Procurement of Construction Services for Data Centers
For many data center investors, their Finnish data center is the first contact with Finland as a business environment. Many things work a little different here. It is a question of good management not to let these little differences turn into actual business risks. In this article, we look into a few aspects.
Contract models and their impact on availability of services
Depending on whether you choose to procure the complete data center construction work as a turn-key contract, or whether you manage the project yourself, your company will have to enter into one or many construction delivery agreements. You will have seen and used such agreements before. Strictly speaking, there is nothing (legally speaking) that would prevent you from using the same contracts in your project in Finland.
However, you have to adjust yourself to the local practices if you want to have a range of reasonable bids from reliable suppliers to choose from when awarding your contracts. As far as Finnish suppliers are concerned, they are accustomed to certain contractual standards. They will base their price calculations on their experience with these standards.
For each deviation from the normal, your potential contractors will make (usually disproportional) risk mark-ups on their bid. If the contract to be awarded looks too strange, many reliable bidders will be scared away altogether, and you will be left with the suppliers most prepared to take risks. Which may be a risk for you.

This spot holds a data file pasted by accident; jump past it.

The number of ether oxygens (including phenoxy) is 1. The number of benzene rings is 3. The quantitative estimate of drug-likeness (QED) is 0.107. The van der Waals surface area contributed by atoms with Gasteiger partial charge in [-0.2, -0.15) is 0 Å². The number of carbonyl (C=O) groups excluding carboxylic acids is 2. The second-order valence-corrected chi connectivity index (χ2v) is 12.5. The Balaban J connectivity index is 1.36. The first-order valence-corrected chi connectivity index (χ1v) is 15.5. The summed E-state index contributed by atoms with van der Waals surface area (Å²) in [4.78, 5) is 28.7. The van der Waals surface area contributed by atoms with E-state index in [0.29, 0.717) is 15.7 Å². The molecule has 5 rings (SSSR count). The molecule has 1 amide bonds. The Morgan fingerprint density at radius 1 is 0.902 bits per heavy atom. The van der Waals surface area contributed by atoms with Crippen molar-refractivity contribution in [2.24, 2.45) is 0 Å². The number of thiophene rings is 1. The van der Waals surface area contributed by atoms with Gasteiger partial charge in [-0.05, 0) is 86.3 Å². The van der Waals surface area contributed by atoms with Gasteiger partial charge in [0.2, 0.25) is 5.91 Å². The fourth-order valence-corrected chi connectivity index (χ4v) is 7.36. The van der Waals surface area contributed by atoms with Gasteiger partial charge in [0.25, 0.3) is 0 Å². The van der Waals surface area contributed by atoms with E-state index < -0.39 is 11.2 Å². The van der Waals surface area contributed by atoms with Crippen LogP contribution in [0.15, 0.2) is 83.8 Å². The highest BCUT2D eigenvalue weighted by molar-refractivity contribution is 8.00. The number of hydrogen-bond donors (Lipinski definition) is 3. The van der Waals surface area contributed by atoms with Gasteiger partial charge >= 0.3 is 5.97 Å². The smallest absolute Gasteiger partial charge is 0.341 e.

Risk allocation and cost control
In a large-scale construction project, the damages resulting from malperformance and delay generally exceed what can be expected to be collected from the malperforming supplier (often a small service provider low in the contract chain). Prudent risk management and damage avoidance should be built into the contract chain.
Typical risk factors can be further controlled by an active project management, with appropriate legal or factual action being taken as quickly as possible when problems emerge.
Finnish law is quite generous when it comes to awarding additional compensation for work suppliers for work that is alleged to be outside of the scope of a fixed price contract. Usually, the chain of events leading to such awards involves some sort of communication or miscommunication between lower-level employees on both sides acting at the work site.
Effective cost control in Finland requires active cost management in all phases: stringent contract agreements; supervision at the site; clear communication of responsibilities to the contract partner; resolute intervention in unclear situations. Early and continuous procurement of legal advice will go a long way towards securing your interest in the long run.